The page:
When a state project manager arrived to investigate a leaking pipe at a massive refueling depot this month, he was surprised by what he saw: a single-walled plastic pipe with nothing but soil between it and the aquifer 150 feet below.
The pipes transferred wastewater daily, but also functioned as the depot’s emergency outlet if a catastrophic spill occurred at the 500,000-gallon facility near Rathdrum, Idaho.
“I wasn’t in on the design phase, but I was surprised myself,” said Marc Kalbaugh, site remediation manager for the Idaho Department of Environmental Quality. “It struck me as a bit curious. Why was this design put in place there?”
At the Panhandle Health District in Coeur d’Alene, environmental director Dick Martindale got a surprise of his own last week when he learned Burlington Northern and Santa Fe Co. planned to use the 8-inch pipes for emergency spills.
“The fact that it was also intended to contain fuel itself if it spilled is new information to me,” Martindale said Tuesday. “If the potential is there to move raw product, then it should be secondarily contained.”
At the Kootenai Environmental Alliance, executive director Barry Rosenberg issued a press release calling for a shutdown of the facility until the damage from the leaking pipe could be assessed and reviewed.
“Single-walled PVC piping with no containment? Unbelievable,” Rosenberg said this week. “This is drinking water.”
Kootenai County commissioners approved the depot in 2000 despite widespread public opposition to the plan to locate the depot above the sole source of drinking water for more than 400,000 people in Eastern Washington and North Idaho.
Now, critics are raising questions about why the state approved the project’s wastewater system with no barrier below it. Several people who have followed the project closely expressed surprise that the wastewater pipes – which run about 400 feet from the depot to a tank farm – would have been used to transport fuel during a spill.
Gus Melonas, a BNSF spokesman, said the company had worked to keep the groups informed of plans. He said the company is reviewing several possible changes to the wastewater system, but declined to provide further details.
One Idaho official called the pipes the “Achilles’ heel” of the $42 million facility, which otherwise includes state-of-the-art engineering to contain spills.
The wastewater system was not considered as great a risk as the giant refueling tanks and oil-and-water separators at the facility.
But in 1998, a state engineer advised the railroad to place a barrier under the pipes. However, the state approved the project even though the railroad did not follow the recommendation.
Martindale, the Panhandle Health District environmental director, said his agency had deferred the authority to review the design to Kootenai County and the Department of Environmental Quality. A Kootenai County official said his office received assurances from DEQ that it would handle containment issues during the project’s design.
Roger Tinkey, DEQ’s engineering manager in Coeur d’Alene, referred all calls to Kalbaugh, the project’s site remediation manager. Kalbaugh, who has been with the state agency only 10 months, said he was not involved in the construction and referred calls to the engineering department.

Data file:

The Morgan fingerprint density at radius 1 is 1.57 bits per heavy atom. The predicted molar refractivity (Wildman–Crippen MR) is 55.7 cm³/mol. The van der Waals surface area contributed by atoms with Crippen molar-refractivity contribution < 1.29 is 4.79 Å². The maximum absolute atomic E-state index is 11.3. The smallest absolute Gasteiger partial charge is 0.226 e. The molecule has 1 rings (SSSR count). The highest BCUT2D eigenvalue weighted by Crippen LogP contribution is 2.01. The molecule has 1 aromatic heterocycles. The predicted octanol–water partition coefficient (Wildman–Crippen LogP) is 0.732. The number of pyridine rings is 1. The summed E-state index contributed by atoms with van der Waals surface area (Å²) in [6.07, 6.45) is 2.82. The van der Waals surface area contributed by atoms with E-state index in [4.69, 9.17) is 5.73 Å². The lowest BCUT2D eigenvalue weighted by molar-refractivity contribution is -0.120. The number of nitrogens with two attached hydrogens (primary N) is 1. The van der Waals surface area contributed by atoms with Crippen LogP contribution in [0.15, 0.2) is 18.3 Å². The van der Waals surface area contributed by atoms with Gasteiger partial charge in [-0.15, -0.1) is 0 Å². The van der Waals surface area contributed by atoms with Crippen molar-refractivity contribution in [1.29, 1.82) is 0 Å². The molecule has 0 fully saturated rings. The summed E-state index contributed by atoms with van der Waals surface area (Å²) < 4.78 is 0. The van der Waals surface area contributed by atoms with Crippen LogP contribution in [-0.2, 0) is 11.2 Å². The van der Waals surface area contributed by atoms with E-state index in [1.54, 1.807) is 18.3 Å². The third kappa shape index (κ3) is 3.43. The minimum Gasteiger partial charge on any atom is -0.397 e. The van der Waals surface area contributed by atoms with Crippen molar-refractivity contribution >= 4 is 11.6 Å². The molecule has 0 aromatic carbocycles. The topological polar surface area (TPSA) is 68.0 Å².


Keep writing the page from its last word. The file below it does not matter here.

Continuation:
“It certainly sounds reasonable to me that they need to re-engineer that wastewater system,” Kalbaugh said. “That’s evident to me.”
Kootenai County commissioners Gus Johnson and Dick Panabaker, who voted to approve the project, did not return calls this week. Commissioner Rick Currie, who was not on the board at the time, said he is waiting for final test results before commenting further.
Kalbaugh said the project met all 33 requirements of the county’s permit.
The leak at the depot, which was discovered Dec. 10 but may have been present for months, apparently reached the aquifer, according to preliminary data collected last week. The railroad originally planned to release more data on the extent of the contamination this week, but now believes it won’t be available until next week.
At the time, the pipes were transporting wastewater with small amounts of diesel and fuel.
The railroad has declined to release cost estimates to dig up the pipes and place a barrier underneath them.
Rand Wichman, Kootenai County’s planning and building director, estimated it would have cost the railroad a few thousand dollars to provide a containment barrier during the original construction.
“It wouldn’t have been near as expensive as it will be if they have to retrofit it now,” he said.
A railroad spokesman said the company has shut down the wastewater system while it investigates problems with the pipe. The railroad is using trucks to transport wastewater as operations continue at the train refueling depot.
While the state said it approves of the backup plan, Rosenberg is not satisfied.
“I have never encountered so much widespread concern and anger in the over 20 years I have been dealing with environmental issues,” Rosenberg said. “Whatever it takes, the public’s sole source of drinking water needs to be secure and free of contaminants.”
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